Background: Cell-specific gene regulation is often controlled by specific combinations of DNA binding sites in target enhancers or promoters. A key question is whether these sites are randomly arranged or if there is an organizational pattern or "architecture" within such regulatory modules. During Notch signaling in Drosophila proneural clusters, cell-specific activation of certain Notch target genes is known to require transcriptional synergy between the Notch intracellular domain (NICD) complexed with CSL proteins bound to "S" DNA sites and proneural bHLH activator proteins bound to nearby "A" DNA sites. Previous studies have implied that arbitrary combinations of S and A DNA binding sites (an "S+A" transcription code) can mediate the Notch-proneural transcriptional synergy.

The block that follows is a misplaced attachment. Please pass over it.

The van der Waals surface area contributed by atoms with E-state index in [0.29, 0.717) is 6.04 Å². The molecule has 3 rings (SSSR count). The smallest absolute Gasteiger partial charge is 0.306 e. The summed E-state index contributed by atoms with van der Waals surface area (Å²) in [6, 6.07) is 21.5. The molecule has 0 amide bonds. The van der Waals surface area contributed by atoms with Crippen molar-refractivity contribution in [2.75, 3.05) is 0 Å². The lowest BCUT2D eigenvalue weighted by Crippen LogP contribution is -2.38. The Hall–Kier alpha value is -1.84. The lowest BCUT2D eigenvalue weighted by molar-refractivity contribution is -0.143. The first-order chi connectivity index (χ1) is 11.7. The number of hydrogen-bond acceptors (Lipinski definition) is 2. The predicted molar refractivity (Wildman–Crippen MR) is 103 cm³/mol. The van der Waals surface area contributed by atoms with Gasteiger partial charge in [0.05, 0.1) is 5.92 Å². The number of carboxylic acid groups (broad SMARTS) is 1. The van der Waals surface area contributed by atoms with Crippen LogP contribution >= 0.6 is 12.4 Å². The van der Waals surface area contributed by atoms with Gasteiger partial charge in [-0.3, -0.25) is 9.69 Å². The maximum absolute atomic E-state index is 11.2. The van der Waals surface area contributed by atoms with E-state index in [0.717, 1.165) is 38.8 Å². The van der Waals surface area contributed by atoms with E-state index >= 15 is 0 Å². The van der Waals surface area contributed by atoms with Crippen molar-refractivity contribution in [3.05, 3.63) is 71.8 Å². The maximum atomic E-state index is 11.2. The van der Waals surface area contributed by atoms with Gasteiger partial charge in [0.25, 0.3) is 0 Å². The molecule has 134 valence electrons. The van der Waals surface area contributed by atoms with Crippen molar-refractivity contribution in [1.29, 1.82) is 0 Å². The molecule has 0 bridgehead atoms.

Results: By contrast, we show that the Notch-proneural transcriptional synergy critically requires a particular DNA site architecture ("SPS"), which consists of a pair of specifically-oriented S binding sites. Native and synthetic promoter analysis shows that the SPS architecture in combination with proneural A sites creates a minimal DNA regulatory code, "SPS+A", that is both sufficient and critical for mediating the Notch-proneural synergy. Transgenic Drosophila analysis confirms the SPS orientation requirement during Notch signaling in proneural clusters. We also present evidence that CSL interacts directly with the proneural Daughterless protein, thus providing a molecular mechanism for this synergy.
Conclusions: The SPS architecture functions to mediate or enable the Notch-proneural transcriptional synergy which drives Notch target gene activation in specific cells. Thus, SPS+A is an architectural DNA transcription code that programs a cell-specific pattern of gene expression.